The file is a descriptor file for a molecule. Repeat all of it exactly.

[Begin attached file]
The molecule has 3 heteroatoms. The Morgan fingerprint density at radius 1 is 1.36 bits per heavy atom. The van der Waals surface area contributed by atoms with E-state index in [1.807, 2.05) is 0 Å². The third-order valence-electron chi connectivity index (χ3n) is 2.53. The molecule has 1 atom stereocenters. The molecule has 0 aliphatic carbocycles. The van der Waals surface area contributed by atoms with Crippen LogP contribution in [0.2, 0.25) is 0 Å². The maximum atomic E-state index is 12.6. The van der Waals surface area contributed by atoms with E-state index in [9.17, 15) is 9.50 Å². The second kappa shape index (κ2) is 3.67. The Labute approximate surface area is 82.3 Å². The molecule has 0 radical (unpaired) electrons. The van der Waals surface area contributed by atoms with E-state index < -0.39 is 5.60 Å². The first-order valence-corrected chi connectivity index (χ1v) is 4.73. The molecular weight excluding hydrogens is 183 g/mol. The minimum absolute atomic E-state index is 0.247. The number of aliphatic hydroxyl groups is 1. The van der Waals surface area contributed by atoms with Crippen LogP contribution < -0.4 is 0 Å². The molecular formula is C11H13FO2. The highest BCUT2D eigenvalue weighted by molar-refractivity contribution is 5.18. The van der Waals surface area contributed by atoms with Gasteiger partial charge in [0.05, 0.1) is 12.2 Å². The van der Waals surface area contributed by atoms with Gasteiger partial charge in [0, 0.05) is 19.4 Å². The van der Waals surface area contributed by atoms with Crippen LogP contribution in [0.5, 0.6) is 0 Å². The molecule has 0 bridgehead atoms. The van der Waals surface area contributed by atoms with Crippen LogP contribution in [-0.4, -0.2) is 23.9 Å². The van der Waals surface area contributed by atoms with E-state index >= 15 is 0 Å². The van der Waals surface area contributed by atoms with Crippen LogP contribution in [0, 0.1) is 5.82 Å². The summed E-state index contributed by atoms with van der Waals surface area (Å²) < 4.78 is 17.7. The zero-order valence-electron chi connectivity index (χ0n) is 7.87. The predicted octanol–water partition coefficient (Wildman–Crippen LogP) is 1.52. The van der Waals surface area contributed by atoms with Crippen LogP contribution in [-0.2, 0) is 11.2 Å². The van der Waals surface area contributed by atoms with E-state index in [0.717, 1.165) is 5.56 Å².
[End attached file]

The molecule has 3 heteroatoms. The Morgan fingerprint density at radius 1 is 1.36 bits per heavy atom. The van der Waals surface area contributed by atoms with E-state index in [1.807, 2.05) is 0 Å². The third-order valence-electron chi connectivity index (χ3n) is 2.53. The molecule has 1 atom stereocenters. The molecule has 0 aliphatic carbocycles. The van der Waals surface area contributed by atoms with Crippen LogP contribution in [0.2, 0.25) is 0 Å². The maximum atomic E-state index is 12.6. The van der Waals surface area contributed by atoms with E-state index in [9.17, 15) is 9.50 Å². The second kappa shape index (κ2) is 3.67. The Labute approximate surface area is 82.3 Å². The molecule has 0 radical (unpaired) electrons. The van der Waals surface area contributed by atoms with E-state index < -0.39 is 5.60 Å². The first-order valence-corrected chi connectivity index (χ1v) is 4.73. The molecular weight excluding hydrogens is 183 g/mol. The minimum absolute atomic E-state index is 0.247. The number of aliphatic hydroxyl groups is 1. The van der Waals surface area contributed by atoms with Crippen LogP contribution < -0.4 is 0 Å². The molecular formula is C11H13FO2. The highest BCUT2D eigenvalue weighted by molar-refractivity contribution is 5.18. The van der Waals surface area contributed by atoms with Gasteiger partial charge in [0.05, 0.1) is 12.2 Å². The van der Waals surface area contributed by atoms with Gasteiger partial charge in [0, 0.05) is 19.4 Å². The van der Waals surface area contributed by atoms with Crippen LogP contribution in [0.5, 0.6) is 0 Å². The molecule has 0 bridgehead atoms. The van der Waals surface area contributed by atoms with Crippen LogP contribution in [-0.4, -0.2) is 23.9 Å². The van der Waals surface area contributed by atoms with E-state index >= 15 is 0 Å². The van der Waals surface area contributed by atoms with Crippen LogP contribution in [0, 0.1) is 5.82 Å². The summed E-state index contributed by atoms with van der Waals surface area (Å²) < 4.78 is 17.7. The zero-order valence-electron chi connectivity index (χ0n) is 7.87. The predicted octanol–water partition coefficient (Wildman–Crippen LogP) is 1.52. The van der Waals surface area contributed by atoms with Crippen LogP contribution in [-0.2, 0) is 11.2 Å². The van der Waals surface area contributed by atoms with E-state index in [0.717, 1.165) is 5.56 Å².